A crew of burglars breaks into a home in the hills of Pasadena while a resident is in the house.
She locks herself in the bathroom and calls 911.
As is often the case, a helicopter with Pasadena PD’s Air Operation Unit is the first to arrive.
“We were the first one because it was up in the hills and no one could get there,” said tactical flight officer Brad May, who relayed details to units on the ground as they unfolded. “We got down real low lower than usual because we were trying to protect the residents .”
All four suspects scattered.
All four were ultimately arrested.
“It wound up being a pretty big burglary crew,” May said. “To have burglary crews, people running, shots fired … that doesn’t happen that often on one single call.”
While not necessarily typical for PPD’s Air Operations, such calls are certainly not unusual either.
In operation for almost 50 years, Pasadena PD was among the first agencies to use helicopters to patrol from the sky.
Air Operations respond to at least 9,000 calls and participate in about 400 arrests per year, said Lt Mike Ingram, who oversees Air Operations and has spent 17 of his 31 years with PPD.
Air Operations responds to about 3,000 calls per year without ground units having to respond and no citizen contact is required.
“This saves our patrol officers hundreds of hours each year that are now spent doing more pressing duties,” Ingram said.
The unit can get anywhere in the city in slightly over a minute and handles burglaries, robberies, pursuits, shootings, missing persons and intoxicated drivers
“All the things where there is potential for people to get hurt,” Ingram said. “You’re basically the quarterback. You are the eyes and ears of everybody (on the scene) and those responding to the scene. They have to know what is needed, assess the situation accurately and then direct resources in.”
The unit has six aircraft at an offsite heliport ready to go and there are usually one to two on patrol during times when call volume is higher, Ingram said.
The choppers are manned with two sworn officers, one who pilots the aircraft while the other serves as a tactical flight officer, responsible for a myriad law enforcement duties.
The aircraft can reach speeds of 150 MPH, fly at about 700 feet in the air during the day and 1,000 at night.
They ships are equipped with thermal imaging cameras, high intensity search lights, video downlink equipment enabling video to be sent to the ground video to the ground.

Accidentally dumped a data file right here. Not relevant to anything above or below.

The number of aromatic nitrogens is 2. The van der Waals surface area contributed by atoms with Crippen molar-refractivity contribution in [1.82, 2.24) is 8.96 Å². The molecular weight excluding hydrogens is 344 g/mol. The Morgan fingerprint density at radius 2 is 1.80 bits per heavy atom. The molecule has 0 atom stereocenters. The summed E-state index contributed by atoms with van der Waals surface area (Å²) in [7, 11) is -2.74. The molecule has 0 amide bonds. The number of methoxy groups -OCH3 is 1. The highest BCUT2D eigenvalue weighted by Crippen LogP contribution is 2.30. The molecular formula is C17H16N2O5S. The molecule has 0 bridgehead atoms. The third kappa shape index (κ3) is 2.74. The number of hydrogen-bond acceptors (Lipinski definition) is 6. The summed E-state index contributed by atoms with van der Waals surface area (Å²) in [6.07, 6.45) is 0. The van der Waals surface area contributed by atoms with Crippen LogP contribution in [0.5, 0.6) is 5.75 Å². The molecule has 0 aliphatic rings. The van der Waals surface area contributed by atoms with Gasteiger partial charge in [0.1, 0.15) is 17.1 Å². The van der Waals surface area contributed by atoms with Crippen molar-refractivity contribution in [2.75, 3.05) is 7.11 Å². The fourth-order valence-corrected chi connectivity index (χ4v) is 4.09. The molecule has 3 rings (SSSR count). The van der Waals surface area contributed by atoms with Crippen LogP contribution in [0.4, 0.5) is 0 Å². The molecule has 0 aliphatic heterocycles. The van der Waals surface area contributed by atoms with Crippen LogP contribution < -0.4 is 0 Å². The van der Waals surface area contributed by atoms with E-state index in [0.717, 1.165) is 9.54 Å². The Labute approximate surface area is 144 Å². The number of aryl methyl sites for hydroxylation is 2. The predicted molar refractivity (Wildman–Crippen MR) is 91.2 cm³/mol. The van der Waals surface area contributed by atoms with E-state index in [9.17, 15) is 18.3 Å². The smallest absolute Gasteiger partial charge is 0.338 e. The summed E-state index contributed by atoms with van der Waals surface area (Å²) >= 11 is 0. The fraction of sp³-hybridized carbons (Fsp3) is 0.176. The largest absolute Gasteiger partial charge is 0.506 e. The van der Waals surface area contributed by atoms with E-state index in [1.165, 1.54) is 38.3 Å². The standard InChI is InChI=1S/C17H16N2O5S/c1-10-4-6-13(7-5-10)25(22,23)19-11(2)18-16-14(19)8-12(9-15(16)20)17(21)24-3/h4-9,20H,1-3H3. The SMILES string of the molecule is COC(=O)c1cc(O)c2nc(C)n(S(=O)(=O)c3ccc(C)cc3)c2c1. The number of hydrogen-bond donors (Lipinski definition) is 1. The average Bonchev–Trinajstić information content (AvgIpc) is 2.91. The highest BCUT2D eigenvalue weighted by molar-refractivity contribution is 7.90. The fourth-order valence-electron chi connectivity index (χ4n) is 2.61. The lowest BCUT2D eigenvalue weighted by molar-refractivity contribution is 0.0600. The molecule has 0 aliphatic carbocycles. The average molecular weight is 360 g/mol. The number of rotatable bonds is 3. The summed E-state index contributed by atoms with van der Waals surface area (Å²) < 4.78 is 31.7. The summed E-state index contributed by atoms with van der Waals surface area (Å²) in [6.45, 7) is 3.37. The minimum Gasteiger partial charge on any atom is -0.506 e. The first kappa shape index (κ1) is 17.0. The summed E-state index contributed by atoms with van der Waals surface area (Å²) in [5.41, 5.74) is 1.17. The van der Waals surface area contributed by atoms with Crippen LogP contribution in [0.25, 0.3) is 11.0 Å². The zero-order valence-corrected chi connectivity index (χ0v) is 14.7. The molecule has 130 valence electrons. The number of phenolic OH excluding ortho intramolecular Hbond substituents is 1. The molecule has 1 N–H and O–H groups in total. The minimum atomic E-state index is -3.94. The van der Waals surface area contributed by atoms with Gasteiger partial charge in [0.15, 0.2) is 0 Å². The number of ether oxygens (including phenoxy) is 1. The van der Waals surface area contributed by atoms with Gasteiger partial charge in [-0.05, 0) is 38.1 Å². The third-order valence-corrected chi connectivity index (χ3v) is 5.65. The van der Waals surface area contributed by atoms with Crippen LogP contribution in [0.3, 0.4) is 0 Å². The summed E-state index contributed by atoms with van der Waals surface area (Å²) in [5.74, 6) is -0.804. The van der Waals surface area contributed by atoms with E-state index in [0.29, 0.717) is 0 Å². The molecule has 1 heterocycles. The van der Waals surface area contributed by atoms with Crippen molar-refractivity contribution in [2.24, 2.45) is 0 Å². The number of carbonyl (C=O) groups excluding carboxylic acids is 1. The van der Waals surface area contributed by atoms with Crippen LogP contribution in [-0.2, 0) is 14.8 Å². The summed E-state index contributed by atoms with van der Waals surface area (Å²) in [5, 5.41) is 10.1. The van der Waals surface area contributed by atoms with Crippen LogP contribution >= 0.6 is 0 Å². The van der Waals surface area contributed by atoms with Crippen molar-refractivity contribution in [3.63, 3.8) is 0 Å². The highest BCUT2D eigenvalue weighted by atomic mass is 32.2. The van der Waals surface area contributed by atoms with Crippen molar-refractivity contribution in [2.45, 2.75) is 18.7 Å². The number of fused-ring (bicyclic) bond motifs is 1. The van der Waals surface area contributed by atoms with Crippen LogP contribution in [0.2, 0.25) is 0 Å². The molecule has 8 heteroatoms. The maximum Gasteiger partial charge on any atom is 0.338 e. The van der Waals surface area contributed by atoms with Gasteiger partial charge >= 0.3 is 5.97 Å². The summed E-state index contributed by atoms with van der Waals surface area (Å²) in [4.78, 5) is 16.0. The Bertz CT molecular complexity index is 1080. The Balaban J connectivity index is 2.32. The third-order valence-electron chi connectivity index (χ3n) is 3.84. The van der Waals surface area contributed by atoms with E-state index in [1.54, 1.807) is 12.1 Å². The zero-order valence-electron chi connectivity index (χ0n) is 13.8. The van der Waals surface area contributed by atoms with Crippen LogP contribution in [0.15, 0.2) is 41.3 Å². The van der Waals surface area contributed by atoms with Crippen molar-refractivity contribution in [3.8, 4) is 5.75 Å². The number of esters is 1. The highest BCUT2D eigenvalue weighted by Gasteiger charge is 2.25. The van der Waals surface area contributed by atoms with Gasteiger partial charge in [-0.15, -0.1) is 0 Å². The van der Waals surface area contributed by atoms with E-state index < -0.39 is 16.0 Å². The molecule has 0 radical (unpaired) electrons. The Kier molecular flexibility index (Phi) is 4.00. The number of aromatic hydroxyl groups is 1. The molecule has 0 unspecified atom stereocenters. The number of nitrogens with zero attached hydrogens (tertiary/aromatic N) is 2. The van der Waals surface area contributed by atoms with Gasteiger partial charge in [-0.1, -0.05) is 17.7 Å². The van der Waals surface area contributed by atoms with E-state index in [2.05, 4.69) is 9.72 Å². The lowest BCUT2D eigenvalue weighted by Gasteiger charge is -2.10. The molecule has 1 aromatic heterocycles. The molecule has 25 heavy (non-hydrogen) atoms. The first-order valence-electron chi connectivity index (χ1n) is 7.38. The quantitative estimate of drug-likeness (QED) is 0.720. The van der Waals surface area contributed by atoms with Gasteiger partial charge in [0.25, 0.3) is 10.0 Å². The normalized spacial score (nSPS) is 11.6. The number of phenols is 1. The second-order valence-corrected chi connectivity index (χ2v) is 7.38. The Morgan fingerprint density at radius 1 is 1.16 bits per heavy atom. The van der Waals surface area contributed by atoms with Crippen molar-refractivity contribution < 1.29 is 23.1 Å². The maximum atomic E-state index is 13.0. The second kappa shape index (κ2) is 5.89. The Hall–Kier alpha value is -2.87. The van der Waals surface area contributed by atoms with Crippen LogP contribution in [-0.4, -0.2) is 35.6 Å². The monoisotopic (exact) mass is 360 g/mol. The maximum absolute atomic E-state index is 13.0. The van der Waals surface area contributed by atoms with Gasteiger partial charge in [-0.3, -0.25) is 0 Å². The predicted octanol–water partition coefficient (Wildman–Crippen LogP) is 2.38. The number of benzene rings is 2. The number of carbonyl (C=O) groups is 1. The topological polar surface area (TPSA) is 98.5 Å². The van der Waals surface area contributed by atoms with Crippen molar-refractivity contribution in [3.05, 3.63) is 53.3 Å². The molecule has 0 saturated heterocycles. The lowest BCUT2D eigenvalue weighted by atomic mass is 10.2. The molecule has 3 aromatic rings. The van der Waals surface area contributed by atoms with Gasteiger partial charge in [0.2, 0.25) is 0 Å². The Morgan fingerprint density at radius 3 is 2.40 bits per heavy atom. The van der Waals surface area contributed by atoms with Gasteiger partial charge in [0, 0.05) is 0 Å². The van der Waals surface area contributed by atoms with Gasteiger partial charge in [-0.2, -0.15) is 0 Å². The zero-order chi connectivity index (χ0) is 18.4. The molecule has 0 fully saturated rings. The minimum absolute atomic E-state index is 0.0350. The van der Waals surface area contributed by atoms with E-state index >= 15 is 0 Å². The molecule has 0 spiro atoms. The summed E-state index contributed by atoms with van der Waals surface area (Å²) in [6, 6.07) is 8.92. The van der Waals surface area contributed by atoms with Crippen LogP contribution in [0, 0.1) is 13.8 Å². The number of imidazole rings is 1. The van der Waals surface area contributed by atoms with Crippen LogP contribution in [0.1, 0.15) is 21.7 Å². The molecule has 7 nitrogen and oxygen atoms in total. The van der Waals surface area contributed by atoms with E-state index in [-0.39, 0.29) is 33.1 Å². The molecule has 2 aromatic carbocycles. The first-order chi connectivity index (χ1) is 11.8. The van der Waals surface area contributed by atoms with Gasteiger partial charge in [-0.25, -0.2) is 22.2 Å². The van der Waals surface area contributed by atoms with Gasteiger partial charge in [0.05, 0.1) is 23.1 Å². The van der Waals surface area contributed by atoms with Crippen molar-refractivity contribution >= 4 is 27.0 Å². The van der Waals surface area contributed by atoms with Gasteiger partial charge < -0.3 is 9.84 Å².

But even though they’re in the sky, Air Operations teams are not immune to danger.
In 2008, Air Operations was above the scene involving an hours-long hostage situation in a home.
A gunfight broke out between the suspect and the helicopter unit.
“Ultimately, the guy was arrested,” Ingram said. “None of us were hurt but the helicopter got hit. It went from a fairly static scene to a dynamic scene relatively quickly. That’s aviation. It can go bad in a heartbeat.”
Pasadena PD’s Air Operations Section is also part of the Los Angeles Interagency Metropolitan Police Apprehension Crime Task Force (LA IMPACT), a regional task force which focuses on narcotics enforcement in the Los Angeles area.
LA IMPACT is responsible for hundreds of arrests per year and recovers large amounts of narcotics and guns from drug trafficking and criminal organizations.
Just as is the case with the entire department, the air operations units puts in months of preparation to be ready for the annual Rose Parade and Rose Bowl football game.
“It’s a tier one type of event,” Ingram said. “It’s a huge target so we have to be on our A-game.”
One helicopter will be on patrol over the Rose Bowl, another will hover over the parade and a third will be on general patrol.
“They are working hand in hand with authorities on the ground,” Ingram said. “They have to be able to multi task. Decision making is critical because they are putting things in play that will make it better or worse. depending on how they approach it.”
“It’s really a team effort between ourselves and ground partners to be flexible to the needs of the day to help create a safe environment throughout the city,” Ingram said. Ultimately, we are fortunate to be in this assignment. But it takes a team of folks on the ground make the community safer.”
Officers wanting to serve in air operations generally need more overall law enforcement experience than officers transferring to other units, Ingram said. The demands on the crew are very high and it takes a very capable and experienced individual to thrive in that environment, Ingram said.
“Aviation is fascinating, especially when you are flying an aircraft that by all intensive purposes, shouldn’t be flying,” Air Operations Officer Tommy Corrales said. “In an airplane, you can take your hands off the patrols and still fly. In a helicopter, if you take your hands off the controls, you’ll drop like a rock.”